Copyright: and copy 2011 Chirotus Infinitum
No reproduction without permission from the author.


Chirotus Infinitum

Location: Shawnee Mission, Kansas


Author's Profile: To learn more about Chirotus Infinitum - Click HERE

Other Articles: Chirotus Infinitum has posted 15 additional articles- View them?

Other Listings: To view ALL of my listings: Click HERE

Email Chirotus Infinitum... (No, I have NOT opted to receive Pagan Invites! Please do NOT send me anonymous invites to groups, sales and events.)

To send a private message to Chirotus Infinitum ...

Pagan Essays

Pagan Web
8,000 Links

Pagan Groups
Local Covens etc.

80,000 Profiles

Home - TWV Logos - Email US - Privacy
News and Information

Chapters: Pagan/Heathen Basics - Pagan BOOKS - Traditions, Paths & Religions - Popular Pagan Holidays - TV & Movies - Cats of the Craft - Festival Reviews - Festival Tips - White Pages (Resources) - Issues/Concerns - West Memphis 3 - Witch Hunts - Pagan Protection Tips - Healing Planet Earth

Your Voices: Adult Essays - Young Pagan Essays - Pagan Perspectives (On Hold) - WitchWars: Fire in the Craft - Gay Pagan - Pagan Parenting - Military - Pagan Passages

Pagan Music: Pagan Musicians - Bardic Circle at WitchVox - Free Music from TWV

Vox Central: About TWV - Wren: Words, Wrants and Wramblings - Guest Rants - Past Surveys - A Quest for Unity

Weekly Updates: Click HERE for an index of our weekly updates for the past 6 years

W.O.T.W. - World-Wide Networking

Your Town: A Link to YOUR Area Page (The largest listing of Witches, Pagans, Heathens and Wiccans on the Planet)

VoxLinks: The Pagan Web: 8,000 Listings

Your Witchvox Account: Log in Now - Create New Account - Request New Password - Log in Problems

Personal Listings: Pagan Clergy in Your Town - Adult Pagans - Young Pagans - Military Pagans

Events: Circles, Gatherings, Workshops & Festivals

Covens/Groups/Orgs: Local Groups Main Page

Other LOCAL Resources: Local Shops - Regional Sites - Local Notices - Global/National Notices - Local Skills & Services - Local Egroups - Political Freedom Fighters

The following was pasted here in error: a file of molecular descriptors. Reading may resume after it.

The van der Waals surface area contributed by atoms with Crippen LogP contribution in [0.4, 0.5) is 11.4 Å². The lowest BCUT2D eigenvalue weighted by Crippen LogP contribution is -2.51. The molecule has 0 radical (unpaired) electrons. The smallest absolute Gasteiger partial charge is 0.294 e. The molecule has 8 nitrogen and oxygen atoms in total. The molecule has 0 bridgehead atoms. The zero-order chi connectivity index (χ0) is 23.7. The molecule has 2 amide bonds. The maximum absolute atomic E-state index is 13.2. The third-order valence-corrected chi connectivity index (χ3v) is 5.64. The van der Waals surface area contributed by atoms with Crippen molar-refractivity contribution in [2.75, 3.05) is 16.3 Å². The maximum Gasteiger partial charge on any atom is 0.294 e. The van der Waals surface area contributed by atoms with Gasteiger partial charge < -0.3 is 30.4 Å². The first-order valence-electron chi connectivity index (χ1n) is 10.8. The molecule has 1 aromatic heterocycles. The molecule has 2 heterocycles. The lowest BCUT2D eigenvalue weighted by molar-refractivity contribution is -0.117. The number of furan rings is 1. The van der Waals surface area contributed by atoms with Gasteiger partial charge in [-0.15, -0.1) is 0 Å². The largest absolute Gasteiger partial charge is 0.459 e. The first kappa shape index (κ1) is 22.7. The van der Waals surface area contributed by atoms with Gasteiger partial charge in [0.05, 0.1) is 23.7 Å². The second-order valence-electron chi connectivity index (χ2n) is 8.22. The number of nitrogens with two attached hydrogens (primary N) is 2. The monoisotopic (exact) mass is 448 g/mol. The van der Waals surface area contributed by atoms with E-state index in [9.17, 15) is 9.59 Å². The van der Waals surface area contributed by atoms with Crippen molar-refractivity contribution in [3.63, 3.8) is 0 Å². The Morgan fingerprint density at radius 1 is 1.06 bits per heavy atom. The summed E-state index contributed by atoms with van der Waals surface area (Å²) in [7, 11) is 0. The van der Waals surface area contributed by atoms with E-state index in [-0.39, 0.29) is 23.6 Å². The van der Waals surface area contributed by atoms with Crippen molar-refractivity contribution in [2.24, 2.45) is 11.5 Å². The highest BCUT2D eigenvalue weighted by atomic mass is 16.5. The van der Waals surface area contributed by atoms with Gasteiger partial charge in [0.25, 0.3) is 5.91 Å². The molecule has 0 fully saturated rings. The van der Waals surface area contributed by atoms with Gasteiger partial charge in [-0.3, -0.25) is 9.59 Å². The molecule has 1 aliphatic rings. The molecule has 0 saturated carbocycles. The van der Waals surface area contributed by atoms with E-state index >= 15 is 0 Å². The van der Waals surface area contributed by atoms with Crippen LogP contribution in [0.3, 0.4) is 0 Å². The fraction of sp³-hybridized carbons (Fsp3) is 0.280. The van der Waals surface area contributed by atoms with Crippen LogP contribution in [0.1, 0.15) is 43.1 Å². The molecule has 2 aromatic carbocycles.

Pagan Shopping: Online Shops Index - Original Crafters Sites - Auction Sites - Pagan Wholesalers - Pagan Local Shops

Web Site Content (including: text - graphics - html - look & feel)
Copyright 1997-2019 The Witches' Voice Inc. All rights reserved
Note: Authors & Artists retain the copyright for their work(s) on this website.
Unauthorized reproduction without prior permission is a violation of copyright laws.

Website structure, evolution and php coding by Fritz Jung on a Macintosh.

Any and all personal political opinions expressed in the public listing sections
(including, but not restricted to, personals, events, groups, shops, Wren’s Nest, etc.)
are solely those of the author(s) and do not reflect the opinion of The Witches’ Voice, Inc.
TWV is a nonprofit, nonpartisan educational organization.

The Witches' Voice carries a 501(c)(3) certificate and a Federal Tax ID.

Mail Us: The Witches' Voice Inc., P.O. Box 341018, Tampa, Florida 33694-1018 U.S.A.
Witches, Pagans
of The World

Search Articles

 Current Topic
 Editorial Guide

NOTE: The essay on this page contains the writings and opinions of the listed author(s) and is not necessarily shared or endorsed by the Witches' Voice inc.

The Witches' Voice does not verify or attest to the historical accuracy contained in the content of this essay.

All WitchVox essays contain a valid email address, feel free to send your comments, thoughts or concerns directly to the listed author(s).